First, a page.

Journeys in Taste Interview with Dr. Ciara Kelly

A good place to start,” offers Ciara Kelly, “is to say that I love it.” 

As a broadcaster and newspaper columnist (and as if we could ever let her forget, a former GP), Ciara Kelly is well used to voicing her opinions on many different topics. When it comes to food, however, there is a sense that she is used to having her opinions tested more at home than on the airwaves or through online comments sections. When she was a General Practitioner, her first regular nationwide appearances were as part of the core team on RTE One’s health programme, Operation Transformation. At this point in her established career as a doctor and her early days as a public figure, Ciara says that some people “perhaps expected me not to eat any food that had a bit of fat on it, but that’s not the case. I have no problem having a massive Sunday dinner with all the trimmings, a roast this or a roast that, and a big dessert afterwards, but then on Monday I’d go back to eating much healthier. I think food should be balanced, I don’t think there is any food that is good or bad, or that some food should be off-limits – chocolate, cream cheese, you name it – but if you hit those fairly hard for a day or two then for the next day or two you don’t.

Food has its own internal dynamics, she implies, and so the body is continuously on alert for all different types and levels of messages. If you indulge in rich food for longer than you ideally should, Ciara posits, then soon after your body is probably going to put in a request for salad. “Sometimes we lose the ability to listen to what our bodies tell us, but if we listened we’d be able to better maintain the balance.” She accedes, however, that sometimes people will hear only what they want to hear.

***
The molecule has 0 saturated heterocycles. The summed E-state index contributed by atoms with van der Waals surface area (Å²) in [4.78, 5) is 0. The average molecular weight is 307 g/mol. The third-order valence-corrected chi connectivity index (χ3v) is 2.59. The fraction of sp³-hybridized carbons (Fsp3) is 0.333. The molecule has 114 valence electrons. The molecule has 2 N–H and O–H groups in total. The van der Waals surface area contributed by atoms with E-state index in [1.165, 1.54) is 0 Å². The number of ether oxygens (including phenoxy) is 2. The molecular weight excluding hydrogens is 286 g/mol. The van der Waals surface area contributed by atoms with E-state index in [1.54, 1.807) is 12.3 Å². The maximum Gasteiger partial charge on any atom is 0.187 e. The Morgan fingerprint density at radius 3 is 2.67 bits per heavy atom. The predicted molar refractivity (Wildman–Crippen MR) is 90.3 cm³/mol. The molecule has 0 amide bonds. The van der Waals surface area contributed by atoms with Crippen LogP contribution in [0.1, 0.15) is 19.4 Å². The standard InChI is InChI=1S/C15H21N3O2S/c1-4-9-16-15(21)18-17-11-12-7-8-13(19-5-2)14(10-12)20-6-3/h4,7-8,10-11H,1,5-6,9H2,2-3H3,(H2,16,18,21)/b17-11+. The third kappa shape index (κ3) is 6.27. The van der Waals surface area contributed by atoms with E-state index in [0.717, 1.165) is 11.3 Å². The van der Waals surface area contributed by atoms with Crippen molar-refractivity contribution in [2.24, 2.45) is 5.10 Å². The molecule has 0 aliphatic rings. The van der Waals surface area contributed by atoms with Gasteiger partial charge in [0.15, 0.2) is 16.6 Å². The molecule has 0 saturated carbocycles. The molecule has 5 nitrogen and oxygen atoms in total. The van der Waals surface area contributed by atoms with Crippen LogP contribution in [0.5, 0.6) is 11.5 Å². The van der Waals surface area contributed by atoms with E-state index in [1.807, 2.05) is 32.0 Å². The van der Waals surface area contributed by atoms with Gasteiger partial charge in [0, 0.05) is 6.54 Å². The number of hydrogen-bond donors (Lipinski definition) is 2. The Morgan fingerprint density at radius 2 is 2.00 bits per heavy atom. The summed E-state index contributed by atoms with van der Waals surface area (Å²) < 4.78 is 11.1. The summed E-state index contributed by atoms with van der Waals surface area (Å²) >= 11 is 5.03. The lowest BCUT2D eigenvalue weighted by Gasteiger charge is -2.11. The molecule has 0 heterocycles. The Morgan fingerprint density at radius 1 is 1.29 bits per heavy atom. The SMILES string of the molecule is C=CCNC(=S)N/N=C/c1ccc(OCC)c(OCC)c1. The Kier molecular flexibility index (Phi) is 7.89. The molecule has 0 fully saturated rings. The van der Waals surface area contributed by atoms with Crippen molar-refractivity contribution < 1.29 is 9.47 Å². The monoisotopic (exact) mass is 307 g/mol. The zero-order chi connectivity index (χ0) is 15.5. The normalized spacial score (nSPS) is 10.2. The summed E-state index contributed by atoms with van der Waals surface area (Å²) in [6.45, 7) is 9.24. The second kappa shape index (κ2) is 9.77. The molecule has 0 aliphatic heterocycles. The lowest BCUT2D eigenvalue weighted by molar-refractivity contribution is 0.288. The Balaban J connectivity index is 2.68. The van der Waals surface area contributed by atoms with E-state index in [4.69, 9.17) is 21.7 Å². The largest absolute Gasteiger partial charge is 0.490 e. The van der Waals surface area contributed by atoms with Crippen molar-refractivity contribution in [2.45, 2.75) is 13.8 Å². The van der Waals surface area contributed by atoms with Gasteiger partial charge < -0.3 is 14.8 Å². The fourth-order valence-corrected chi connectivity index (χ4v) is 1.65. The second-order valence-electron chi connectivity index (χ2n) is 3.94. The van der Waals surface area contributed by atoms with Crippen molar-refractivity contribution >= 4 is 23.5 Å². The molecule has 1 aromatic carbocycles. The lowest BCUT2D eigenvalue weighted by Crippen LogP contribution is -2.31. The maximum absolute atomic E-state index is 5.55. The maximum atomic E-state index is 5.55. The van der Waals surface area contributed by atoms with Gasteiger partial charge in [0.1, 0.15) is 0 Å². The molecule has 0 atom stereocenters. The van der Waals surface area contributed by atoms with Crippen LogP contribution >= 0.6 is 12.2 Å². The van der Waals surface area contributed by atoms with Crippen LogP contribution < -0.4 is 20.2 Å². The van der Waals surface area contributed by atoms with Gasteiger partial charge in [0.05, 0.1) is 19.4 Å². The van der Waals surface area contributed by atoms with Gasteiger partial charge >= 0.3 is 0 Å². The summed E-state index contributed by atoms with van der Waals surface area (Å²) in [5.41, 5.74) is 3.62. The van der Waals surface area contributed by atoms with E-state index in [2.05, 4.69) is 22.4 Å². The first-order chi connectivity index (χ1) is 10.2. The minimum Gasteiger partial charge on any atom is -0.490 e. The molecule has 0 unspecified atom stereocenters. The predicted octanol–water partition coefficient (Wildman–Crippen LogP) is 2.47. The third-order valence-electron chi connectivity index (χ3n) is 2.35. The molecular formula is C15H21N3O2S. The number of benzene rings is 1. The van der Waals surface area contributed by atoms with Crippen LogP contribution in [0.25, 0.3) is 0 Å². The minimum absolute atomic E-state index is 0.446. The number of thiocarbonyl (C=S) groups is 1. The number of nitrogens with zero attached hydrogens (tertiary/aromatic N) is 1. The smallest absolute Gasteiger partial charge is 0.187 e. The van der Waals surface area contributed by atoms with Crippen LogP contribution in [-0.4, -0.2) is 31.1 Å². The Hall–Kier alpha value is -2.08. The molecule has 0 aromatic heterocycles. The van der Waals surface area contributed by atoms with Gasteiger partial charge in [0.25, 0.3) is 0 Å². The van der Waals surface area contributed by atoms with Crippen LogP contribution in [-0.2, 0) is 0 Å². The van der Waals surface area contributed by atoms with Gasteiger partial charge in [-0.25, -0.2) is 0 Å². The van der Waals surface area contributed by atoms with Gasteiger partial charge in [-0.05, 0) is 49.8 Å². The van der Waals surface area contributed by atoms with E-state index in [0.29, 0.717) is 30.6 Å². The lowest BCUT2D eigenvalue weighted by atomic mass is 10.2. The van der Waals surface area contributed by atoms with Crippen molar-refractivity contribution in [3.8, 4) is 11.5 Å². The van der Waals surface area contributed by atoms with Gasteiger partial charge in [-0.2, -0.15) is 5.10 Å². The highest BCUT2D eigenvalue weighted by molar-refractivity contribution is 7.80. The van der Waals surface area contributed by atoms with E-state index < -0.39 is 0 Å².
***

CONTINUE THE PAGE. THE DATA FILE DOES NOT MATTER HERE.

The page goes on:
Relationships with food form at a very young age, says Ciara. She recalls her mother as being such a good cook – a cook with an inherent interest and curiosity in the actual process – that family, friends and neighbours would ask her to make wedding or birthday cakes. “I was very lucky growing up. We ate very well in that meals were made from scratch, not processed but rather a lot of meat, vegetables and different takes on the meat-and-two-veg approach. She was great at stews, pies, and she was adventurous for the time – we’d have things like moussaka and kedgeree. That carried on for me – I’m very interested in cooking, I love cooking and I love socialising through eating with other people.

Ciara defines her cooking style as a splash/dash of that and a splash/dash of this. She remembers her mother as a great baker but doesn’t regard herself as being anywhere close. Bakers – prepare to be shocked: “I find it it bit boring because you have to weigh everything. Surface decoration aside, you can’t be that creative with baking – if you put in too many pinches of this or that then the whole thing might turn out revolting, or you’ll ruin the dough. I love the creative elements. For example, if you’re making a tagine, you can drop in a few dried apricots. It’s like a tapestry and you put them all together, so I don’t necessarily use the recipe. I might read them for inspiration but then make up my versions, so anytime I make a dish I’ve made before it will probably be different to the last time I made it.